Doc's house is the darker one int the middle.
When I went to college, a few times I had enough the money to take the train back to school rather than finding a ride on the 'ride board.' The 'ride board' was always a tricky proposition. One never knew who would show up to drive the six hours back to or from school. Once I was driving back with two guys who were so drunk that they wove all the way back home. I cowered in the back seat with my head in my friend's lap. The train was much less risky. And if I travelled during the day, I loved rolling through the corn fields that connected the big city to the small town where I went to college. At a few of the stops, the station was right in the middle of the town. I would imagine moving to one of them, living in the little apartment above the shop where I worked. I always imagined working in the shop. Shops have always fascinated me, and I know that when I left college, I went to work in a big shop to satisfy that desire. I worked in retail for ten years, and I was ready to leave and move on to something else. But I still think, what if I lived in a small town, and worked in a little shop? That would be grand. And I believe that I would not do this in a small town in the middle of a corn field ... too dusty. And the houses and buildings are made of brick or wood. No, for this fantasy, I want stone. Sturdy, cool to the touch, stone. And I definitely would prefer an English garden to a corn field or dusty marigolds.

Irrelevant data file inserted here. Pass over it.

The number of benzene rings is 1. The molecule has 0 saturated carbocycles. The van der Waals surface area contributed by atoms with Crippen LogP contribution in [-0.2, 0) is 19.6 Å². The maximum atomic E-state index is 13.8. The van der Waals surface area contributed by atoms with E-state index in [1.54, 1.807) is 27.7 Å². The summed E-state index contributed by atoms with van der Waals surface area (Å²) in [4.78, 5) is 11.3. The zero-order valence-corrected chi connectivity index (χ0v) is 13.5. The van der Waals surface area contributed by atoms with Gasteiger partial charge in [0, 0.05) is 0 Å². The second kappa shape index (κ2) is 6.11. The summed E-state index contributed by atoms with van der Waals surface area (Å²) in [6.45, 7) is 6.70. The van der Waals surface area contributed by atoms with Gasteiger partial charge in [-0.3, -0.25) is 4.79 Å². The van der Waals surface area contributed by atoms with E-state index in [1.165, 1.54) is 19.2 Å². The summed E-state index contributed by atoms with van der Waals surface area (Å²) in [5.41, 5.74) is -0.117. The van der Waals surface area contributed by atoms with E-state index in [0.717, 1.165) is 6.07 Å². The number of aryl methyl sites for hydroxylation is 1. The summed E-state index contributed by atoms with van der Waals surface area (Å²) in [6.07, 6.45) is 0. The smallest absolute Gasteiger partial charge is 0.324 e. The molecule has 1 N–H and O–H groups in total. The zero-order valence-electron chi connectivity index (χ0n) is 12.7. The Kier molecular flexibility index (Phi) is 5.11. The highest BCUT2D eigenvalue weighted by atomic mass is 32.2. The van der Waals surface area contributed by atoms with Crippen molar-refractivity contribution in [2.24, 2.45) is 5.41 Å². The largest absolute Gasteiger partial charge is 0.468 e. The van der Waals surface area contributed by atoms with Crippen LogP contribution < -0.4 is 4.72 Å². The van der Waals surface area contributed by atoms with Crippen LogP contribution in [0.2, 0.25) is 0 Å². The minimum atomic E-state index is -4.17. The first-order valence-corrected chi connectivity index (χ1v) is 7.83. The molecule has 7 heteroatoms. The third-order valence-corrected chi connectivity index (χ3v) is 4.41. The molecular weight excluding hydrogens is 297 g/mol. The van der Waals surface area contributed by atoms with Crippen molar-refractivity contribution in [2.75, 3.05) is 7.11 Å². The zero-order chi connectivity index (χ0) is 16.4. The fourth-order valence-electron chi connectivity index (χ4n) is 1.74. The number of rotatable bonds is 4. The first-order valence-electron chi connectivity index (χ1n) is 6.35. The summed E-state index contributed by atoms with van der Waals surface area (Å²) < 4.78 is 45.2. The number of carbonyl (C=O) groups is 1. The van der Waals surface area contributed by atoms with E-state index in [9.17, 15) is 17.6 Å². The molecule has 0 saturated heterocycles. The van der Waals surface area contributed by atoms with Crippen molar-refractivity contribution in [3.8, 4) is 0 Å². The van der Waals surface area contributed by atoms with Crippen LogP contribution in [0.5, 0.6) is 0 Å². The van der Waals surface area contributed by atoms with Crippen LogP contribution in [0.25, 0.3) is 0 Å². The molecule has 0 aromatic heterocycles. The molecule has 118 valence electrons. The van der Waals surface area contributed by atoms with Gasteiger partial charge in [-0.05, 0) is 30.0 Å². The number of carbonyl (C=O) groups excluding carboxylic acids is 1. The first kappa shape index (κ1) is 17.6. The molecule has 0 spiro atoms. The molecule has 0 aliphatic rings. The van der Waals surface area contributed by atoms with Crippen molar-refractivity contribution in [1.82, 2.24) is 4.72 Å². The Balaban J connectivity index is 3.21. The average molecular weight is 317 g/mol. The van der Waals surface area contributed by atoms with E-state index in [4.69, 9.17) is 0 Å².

And naturally I would fall in love with Doc Martin. What is his particular kind of charm? Well, quite possibly, because he's not charming at all. He's brusk. To the point. Direct. All of the things that I am not! And that would be a good thing. I do get tired of myself. Life can't always be about over-explaining things, emoting all of mine and your feelings, expression, and too much 'yes' not enough 'NO!' Physically, Doc is sort of weird looking. His ears, his oddly large lips, his scowl. And he is always suited. That's not a bad thing. And it is endearing as he runs off through the village with his doctor's bag scuttling to an emergency. Something is always happening to his suit. Birds poop on it. Meat pies are thrown on it. Blood is smeared across the sleeve. But it always survives, and Doc is naturally unfazed by event. He's very hard to ruffle. And I love to ruffle feathers. I'd get a lot of that with him. Oh, I would rarely be successful in ruffling his stiff lip, but I would take great pleasure in the many hours trying to do so. Nothing stirs the blood more than trying to move someone who is screwed in.

Time for tea. I can feel the salt air caress my cheek. And I feel a bit of the damp. Before I come back to reality, I think that I'll make a cuppa, and sit a while imagining how the heck I'm going to get that tie off of ... Doc Martin!

Tuesday, April 24, 2012

Monsieur Lagerfeld

U.K. Elle April 2012
"Women buy dresses to be happy, not to buy a piece of tragedy made out of taffeta." Karl Lagerfeld in April 2012 U.K. Elle

Strange man, Karl Lagerfeld. Lives in Paris in a house. The house next door is his too. That kitchen is used. He doesn't want to live in a house that has a functioning kitchen. Strange. I guess that's one way that he keeps the girlish figure that he worked so hard for a few years back.